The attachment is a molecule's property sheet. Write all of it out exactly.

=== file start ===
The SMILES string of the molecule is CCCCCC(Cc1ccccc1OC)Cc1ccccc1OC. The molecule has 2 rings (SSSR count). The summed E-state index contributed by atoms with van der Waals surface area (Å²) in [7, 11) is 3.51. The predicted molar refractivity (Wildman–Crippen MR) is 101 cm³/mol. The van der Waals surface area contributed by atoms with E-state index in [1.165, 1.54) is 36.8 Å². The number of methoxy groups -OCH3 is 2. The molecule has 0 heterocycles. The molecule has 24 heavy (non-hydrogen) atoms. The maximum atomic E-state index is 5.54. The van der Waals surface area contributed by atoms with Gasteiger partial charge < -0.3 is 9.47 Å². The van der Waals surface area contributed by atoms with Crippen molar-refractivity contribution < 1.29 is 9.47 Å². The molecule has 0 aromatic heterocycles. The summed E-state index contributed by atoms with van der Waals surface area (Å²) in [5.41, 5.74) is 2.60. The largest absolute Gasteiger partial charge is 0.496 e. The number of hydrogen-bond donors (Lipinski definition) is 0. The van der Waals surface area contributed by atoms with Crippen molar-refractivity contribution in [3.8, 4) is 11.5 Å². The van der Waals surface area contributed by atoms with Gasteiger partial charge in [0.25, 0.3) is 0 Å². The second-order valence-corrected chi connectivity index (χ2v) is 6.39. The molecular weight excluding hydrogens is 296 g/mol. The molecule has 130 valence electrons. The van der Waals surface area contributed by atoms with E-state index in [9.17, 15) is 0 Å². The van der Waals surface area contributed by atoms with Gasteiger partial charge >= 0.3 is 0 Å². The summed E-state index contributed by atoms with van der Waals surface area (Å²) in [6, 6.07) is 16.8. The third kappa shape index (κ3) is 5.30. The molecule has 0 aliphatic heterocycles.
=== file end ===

The SMILES string of the molecule is CCCCCC(Cc1ccccc1OC)Cc1ccccc1OC. The molecule has 2 rings (SSSR count). The summed E-state index contributed by atoms with van der Waals surface area (Å²) in [7, 11) is 3.51. The predicted molar refractivity (Wildman–Crippen MR) is 101 cm³/mol. The van der Waals surface area contributed by atoms with E-state index in [1.165, 1.54) is 36.8 Å². The number of methoxy groups -OCH3 is 2. The molecule has 0 heterocycles. The molecule has 24 heavy (non-hydrogen) atoms. The maximum atomic E-state index is 5.54. The van der Waals surface area contributed by atoms with Gasteiger partial charge < -0.3 is 9.47 Å². The van der Waals surface area contributed by atoms with Crippen molar-refractivity contribution < 1.29 is 9.47 Å². The molecule has 0 aromatic heterocycles. The summed E-state index contributed by atoms with van der Waals surface area (Å²) in [5.41, 5.74) is 2.60. The largest absolute Gasteiger partial charge is 0.496 e. The number of hydrogen-bond donors (Lipinski definition) is 0. The van der Waals surface area contributed by atoms with Crippen molar-refractivity contribution in [3.8, 4) is 11.5 Å². The van der Waals surface area contributed by atoms with Gasteiger partial charge in [0.25, 0.3) is 0 Å². The second-order valence-corrected chi connectivity index (χ2v) is 6.39. The molecular weight excluding hydrogens is 296 g/mol. The molecule has 130 valence electrons. The van der Waals surface area contributed by atoms with E-state index in [9.17, 15) is 0 Å². The van der Waals surface area contributed by atoms with Gasteiger partial charge >= 0.3 is 0 Å². The summed E-state index contributed by atoms with van der Waals surface area (Å²) in [6, 6.07) is 16.8. The third kappa shape index (κ3) is 5.30. The molecule has 0 aliphatic heterocycles.